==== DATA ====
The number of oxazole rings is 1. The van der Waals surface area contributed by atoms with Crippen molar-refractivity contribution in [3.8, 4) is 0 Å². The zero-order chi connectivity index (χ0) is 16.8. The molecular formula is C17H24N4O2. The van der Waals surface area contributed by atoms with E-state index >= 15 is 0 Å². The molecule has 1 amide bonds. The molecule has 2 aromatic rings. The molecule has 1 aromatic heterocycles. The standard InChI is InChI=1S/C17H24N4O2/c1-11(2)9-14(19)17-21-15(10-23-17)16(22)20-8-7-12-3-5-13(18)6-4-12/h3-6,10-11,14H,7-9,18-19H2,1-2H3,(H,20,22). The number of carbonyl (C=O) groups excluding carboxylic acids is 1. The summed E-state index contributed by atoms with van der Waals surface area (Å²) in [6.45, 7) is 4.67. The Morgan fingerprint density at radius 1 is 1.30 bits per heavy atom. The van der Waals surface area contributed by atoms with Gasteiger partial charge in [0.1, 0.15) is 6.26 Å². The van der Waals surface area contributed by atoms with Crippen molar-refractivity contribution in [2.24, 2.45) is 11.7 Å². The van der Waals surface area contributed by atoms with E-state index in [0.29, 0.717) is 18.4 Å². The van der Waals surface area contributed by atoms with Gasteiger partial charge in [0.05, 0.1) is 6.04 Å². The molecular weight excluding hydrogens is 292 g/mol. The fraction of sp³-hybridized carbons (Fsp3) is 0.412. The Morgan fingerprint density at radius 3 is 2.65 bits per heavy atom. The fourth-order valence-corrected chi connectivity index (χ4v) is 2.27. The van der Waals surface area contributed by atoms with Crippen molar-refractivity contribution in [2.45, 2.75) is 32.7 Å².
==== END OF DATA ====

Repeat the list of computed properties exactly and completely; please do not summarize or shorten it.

The number of oxazole rings is 1. The van der Waals surface area contributed by atoms with Crippen molar-refractivity contribution in [3.8, 4) is 0 Å². The zero-order chi connectivity index (χ0) is 16.8. The molecular formula is C17H24N4O2. The van der Waals surface area contributed by atoms with E-state index >= 15 is 0 Å². The molecule has 1 amide bonds. The molecule has 2 aromatic rings. The molecule has 1 aromatic heterocycles. The standard InChI is InChI=1S/C17H24N4O2/c1-11(2)9-14(19)17-21-15(10-23-17)16(22)20-8-7-12-3-5-13(18)6-4-12/h3-6,10-11,14H,7-9,18-19H2,1-2H3,(H,20,22). The number of carbonyl (C=O) groups excluding carboxylic acids is 1. The summed E-state index contributed by atoms with van der Waals surface area (Å²) in [6.45, 7) is 4.67. The Morgan fingerprint density at radius 1 is 1.30 bits per heavy atom. The van der Waals surface area contributed by atoms with Gasteiger partial charge in [0.1, 0.15) is 6.26 Å². The van der Waals surface area contributed by atoms with Crippen molar-refractivity contribution in [2.24, 2.45) is 11.7 Å². The van der Waals surface area contributed by atoms with E-state index in [0.29, 0.717) is 18.4 Å². The van der Waals surface area contributed by atoms with Gasteiger partial charge in [0.05, 0.1) is 6.04 Å². The molecular weight excluding hydrogens is 292 g/mol. The fraction of sp³-hybridized carbons (Fsp3) is 0.412. The Morgan fingerprint density at radius 3 is 2.65 bits per heavy atom. The fourth-order valence-corrected chi connectivity index (χ4v) is 2.27. The van der Waals surface area contributed by atoms with Crippen molar-refractivity contribution in [2.45, 2.75) is 32.7 Å².